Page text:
PARIS (Reuters) — The French government will use legislation to reform rules on worker representation after talks between trade unions and employer groups ended without agreement this week, the country's labour minister said.
Socialist President Francois Hollande had asked worker and company representatives to negotiate a deal to simplify requirements, such as running works councils and health and safety committees, that companies say make them reluctant to hire people.
"The government will carry out a reform and this will require legislation to do so," Labour Minister Francois Rebsamen said in an interview with the weekly newspaper Le Journal du Dimanche published on Sunday.
"Let me reiterate, excessive formalities are bad for dialogue and so for employment," he said. "There must be a better way to organize compulsory meetings between employers and staff representatives and make them more efficient."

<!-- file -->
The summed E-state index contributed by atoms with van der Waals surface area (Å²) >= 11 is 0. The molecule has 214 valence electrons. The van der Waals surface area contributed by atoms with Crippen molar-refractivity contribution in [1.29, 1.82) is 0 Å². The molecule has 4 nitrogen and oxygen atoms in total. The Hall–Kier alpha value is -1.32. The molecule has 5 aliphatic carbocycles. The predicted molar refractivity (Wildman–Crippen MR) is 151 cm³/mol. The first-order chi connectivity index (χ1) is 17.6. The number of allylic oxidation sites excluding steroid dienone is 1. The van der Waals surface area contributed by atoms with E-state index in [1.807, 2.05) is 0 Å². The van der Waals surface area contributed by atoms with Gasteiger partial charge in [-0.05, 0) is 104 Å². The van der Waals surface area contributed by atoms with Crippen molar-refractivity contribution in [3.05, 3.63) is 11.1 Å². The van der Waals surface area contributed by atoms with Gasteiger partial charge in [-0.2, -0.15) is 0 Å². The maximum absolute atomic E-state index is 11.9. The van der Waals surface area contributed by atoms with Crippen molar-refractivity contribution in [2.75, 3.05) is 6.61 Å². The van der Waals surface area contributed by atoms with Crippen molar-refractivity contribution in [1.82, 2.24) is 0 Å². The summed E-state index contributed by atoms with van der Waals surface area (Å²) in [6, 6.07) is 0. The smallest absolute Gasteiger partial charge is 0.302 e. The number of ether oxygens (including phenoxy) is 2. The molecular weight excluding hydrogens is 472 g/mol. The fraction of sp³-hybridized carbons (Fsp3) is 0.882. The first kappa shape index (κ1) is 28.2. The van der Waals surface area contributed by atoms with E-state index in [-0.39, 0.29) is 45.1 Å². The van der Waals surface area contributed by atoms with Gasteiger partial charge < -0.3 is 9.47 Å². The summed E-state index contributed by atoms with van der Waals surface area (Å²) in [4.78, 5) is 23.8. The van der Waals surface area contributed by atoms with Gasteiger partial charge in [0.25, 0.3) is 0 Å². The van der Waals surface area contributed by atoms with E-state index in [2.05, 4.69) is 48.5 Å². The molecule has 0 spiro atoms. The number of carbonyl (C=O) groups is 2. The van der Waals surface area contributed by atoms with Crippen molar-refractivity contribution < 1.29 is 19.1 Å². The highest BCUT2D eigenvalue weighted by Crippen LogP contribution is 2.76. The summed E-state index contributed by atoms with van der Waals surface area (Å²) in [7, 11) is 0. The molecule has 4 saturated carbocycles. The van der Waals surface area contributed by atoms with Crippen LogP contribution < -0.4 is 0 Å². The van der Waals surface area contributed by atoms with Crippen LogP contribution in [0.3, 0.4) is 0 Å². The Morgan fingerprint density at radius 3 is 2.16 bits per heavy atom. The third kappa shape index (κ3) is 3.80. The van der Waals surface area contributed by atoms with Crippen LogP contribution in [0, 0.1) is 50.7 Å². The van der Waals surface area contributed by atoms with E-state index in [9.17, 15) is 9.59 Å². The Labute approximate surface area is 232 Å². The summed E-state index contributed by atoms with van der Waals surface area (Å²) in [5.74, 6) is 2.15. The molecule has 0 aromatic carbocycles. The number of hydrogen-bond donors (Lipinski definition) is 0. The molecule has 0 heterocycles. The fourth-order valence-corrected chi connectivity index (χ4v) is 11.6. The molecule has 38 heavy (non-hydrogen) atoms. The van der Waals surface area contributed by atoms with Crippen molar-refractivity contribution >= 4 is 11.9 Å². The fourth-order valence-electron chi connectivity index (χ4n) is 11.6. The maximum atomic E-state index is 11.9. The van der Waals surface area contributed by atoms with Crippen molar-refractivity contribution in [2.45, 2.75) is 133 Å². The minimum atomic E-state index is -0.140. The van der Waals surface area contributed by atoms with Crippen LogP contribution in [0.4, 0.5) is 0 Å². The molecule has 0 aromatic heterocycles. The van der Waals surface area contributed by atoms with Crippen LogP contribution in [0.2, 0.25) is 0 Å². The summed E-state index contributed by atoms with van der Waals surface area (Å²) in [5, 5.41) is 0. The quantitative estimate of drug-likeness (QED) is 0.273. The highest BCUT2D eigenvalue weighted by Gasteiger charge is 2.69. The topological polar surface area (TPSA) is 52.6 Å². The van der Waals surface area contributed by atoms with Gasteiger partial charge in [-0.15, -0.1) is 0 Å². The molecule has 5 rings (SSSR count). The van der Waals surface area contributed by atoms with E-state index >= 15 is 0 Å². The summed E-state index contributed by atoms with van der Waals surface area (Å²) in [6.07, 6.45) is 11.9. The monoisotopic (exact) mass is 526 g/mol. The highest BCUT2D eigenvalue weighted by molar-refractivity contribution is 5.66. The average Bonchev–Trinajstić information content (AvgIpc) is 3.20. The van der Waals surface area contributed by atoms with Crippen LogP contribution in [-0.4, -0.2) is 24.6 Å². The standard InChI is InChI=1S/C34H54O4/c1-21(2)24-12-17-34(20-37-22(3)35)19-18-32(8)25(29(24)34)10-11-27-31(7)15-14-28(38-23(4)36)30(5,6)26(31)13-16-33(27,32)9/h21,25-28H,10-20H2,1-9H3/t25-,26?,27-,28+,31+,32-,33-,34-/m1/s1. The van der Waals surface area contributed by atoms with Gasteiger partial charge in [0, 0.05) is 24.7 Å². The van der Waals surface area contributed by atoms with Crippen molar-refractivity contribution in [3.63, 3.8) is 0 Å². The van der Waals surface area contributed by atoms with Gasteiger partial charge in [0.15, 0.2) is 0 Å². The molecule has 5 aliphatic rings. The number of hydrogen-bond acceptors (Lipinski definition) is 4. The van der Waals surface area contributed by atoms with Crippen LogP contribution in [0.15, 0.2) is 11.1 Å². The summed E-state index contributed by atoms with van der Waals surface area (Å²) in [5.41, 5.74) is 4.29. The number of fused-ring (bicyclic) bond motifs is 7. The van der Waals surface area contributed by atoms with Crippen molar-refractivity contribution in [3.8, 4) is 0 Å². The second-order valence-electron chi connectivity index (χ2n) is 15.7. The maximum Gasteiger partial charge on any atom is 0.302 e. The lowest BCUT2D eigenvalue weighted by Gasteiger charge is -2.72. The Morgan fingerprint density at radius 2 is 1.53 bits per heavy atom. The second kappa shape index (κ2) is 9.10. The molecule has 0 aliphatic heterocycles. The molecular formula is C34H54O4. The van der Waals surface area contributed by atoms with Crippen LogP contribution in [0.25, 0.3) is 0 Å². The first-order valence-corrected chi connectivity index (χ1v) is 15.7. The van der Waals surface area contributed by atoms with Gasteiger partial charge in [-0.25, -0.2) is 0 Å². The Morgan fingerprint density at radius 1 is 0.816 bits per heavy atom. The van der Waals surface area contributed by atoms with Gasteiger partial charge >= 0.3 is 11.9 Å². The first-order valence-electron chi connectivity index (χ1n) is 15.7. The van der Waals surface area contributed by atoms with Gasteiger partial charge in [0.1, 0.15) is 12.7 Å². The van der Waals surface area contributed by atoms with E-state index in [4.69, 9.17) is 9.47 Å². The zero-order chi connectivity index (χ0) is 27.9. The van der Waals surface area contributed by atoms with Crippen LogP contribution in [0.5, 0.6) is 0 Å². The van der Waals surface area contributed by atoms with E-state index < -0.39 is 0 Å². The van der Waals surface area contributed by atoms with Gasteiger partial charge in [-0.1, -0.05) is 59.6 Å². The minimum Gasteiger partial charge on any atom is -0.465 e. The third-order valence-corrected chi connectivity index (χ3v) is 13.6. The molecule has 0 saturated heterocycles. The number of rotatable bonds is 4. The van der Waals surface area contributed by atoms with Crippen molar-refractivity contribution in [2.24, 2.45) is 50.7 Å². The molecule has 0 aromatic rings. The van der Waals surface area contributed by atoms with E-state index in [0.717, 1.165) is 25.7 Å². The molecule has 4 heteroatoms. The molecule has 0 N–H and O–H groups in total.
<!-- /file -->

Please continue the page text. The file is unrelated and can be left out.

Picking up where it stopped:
To prepare the reform, Rebsamen said he would meet union and employer representatives this week before Feb. 19 talks announced by Prime Minister Manuel Valls this week after the failure of the recent negotiations.
Companies say red tape connected with worker representation is a brake on hiring and investment in the euro zone's second-largest economy. The regulations kick in when companies hire 10, 50 and 300 employees.
Consequently, some smaller businesses limit the size of their workforce -- keeping it at 49 employees, for example, to avoid the requirement that they pay for in-house works councils and health and safety committees once they hire their 50th worker.
Unemployment in France remains above 10 per cent and has been a key cause of the record-low unpopularity of President Hollande, although his poll ratings have rebounded sharply this month as the public hailed his response to attacks by Islamist gunmen that killed 17 people in Paris.